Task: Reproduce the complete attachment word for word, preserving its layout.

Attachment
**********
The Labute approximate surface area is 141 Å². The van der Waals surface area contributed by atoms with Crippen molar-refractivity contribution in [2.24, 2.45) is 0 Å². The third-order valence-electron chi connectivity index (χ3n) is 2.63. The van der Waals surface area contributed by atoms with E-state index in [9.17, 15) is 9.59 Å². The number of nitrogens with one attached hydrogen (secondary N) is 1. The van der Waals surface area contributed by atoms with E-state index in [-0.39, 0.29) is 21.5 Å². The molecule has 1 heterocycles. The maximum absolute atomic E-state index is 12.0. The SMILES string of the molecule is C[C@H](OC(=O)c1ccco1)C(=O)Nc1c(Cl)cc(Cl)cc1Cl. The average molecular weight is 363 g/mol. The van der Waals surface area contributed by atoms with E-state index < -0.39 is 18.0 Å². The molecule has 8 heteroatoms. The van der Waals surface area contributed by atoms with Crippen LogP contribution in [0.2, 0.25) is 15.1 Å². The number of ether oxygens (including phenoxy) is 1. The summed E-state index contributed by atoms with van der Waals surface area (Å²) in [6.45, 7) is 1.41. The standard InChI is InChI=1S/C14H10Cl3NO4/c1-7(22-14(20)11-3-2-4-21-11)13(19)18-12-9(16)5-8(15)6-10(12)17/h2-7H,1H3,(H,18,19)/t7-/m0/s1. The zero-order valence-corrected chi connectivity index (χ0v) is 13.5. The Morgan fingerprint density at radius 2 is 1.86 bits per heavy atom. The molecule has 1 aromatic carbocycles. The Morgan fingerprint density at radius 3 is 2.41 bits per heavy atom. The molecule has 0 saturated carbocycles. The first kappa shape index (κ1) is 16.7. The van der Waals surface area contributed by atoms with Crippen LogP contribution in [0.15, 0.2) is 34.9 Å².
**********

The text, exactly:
The Labute approximate surface area is 141 Å². The van der Waals surface area contributed by atoms with Crippen molar-refractivity contribution in [2.24, 2.45) is 0 Å². The third-order valence-electron chi connectivity index (χ3n) is 2.63. The van der Waals surface area contributed by atoms with E-state index in [9.17, 15) is 9.59 Å². The number of nitrogens with one attached hydrogen (secondary N) is 1. The van der Waals surface area contributed by atoms with E-state index in [-0.39, 0.29) is 21.5 Å². The molecule has 1 heterocycles. The maximum absolute atomic E-state index is 12.0. The SMILES string of the molecule is C[C@H](OC(=O)c1ccco1)C(=O)Nc1c(Cl)cc(Cl)cc1Cl. The average molecular weight is 363 g/mol. The van der Waals surface area contributed by atoms with E-state index < -0.39 is 18.0 Å². The molecule has 8 heteroatoms. The van der Waals surface area contributed by atoms with Crippen LogP contribution in [0.2, 0.25) is 15.1 Å². The number of ether oxygens (including phenoxy) is 1. The summed E-state index contributed by atoms with van der Waals surface area (Å²) in [6.45, 7) is 1.41. The standard InChI is InChI=1S/C14H10Cl3NO4/c1-7(22-14(20)11-3-2-4-21-11)13(19)18-12-9(16)5-8(15)6-10(12)17/h2-7H,1H3,(H,18,19)/t7-/m0/s1. The zero-order valence-corrected chi connectivity index (χ0v) is 13.5. The Morgan fingerprint density at radius 2 is 1.86 bits per heavy atom. The molecule has 1 aromatic carbocycles. The Morgan fingerprint density at radius 3 is 2.41 bits per heavy atom. The molecule has 0 saturated carbocycles. The first kappa shape index (κ1) is 16.7. The van der Waals surface area contributed by atoms with Crippen LogP contribution in [0.15, 0.2) is 34.9 Å².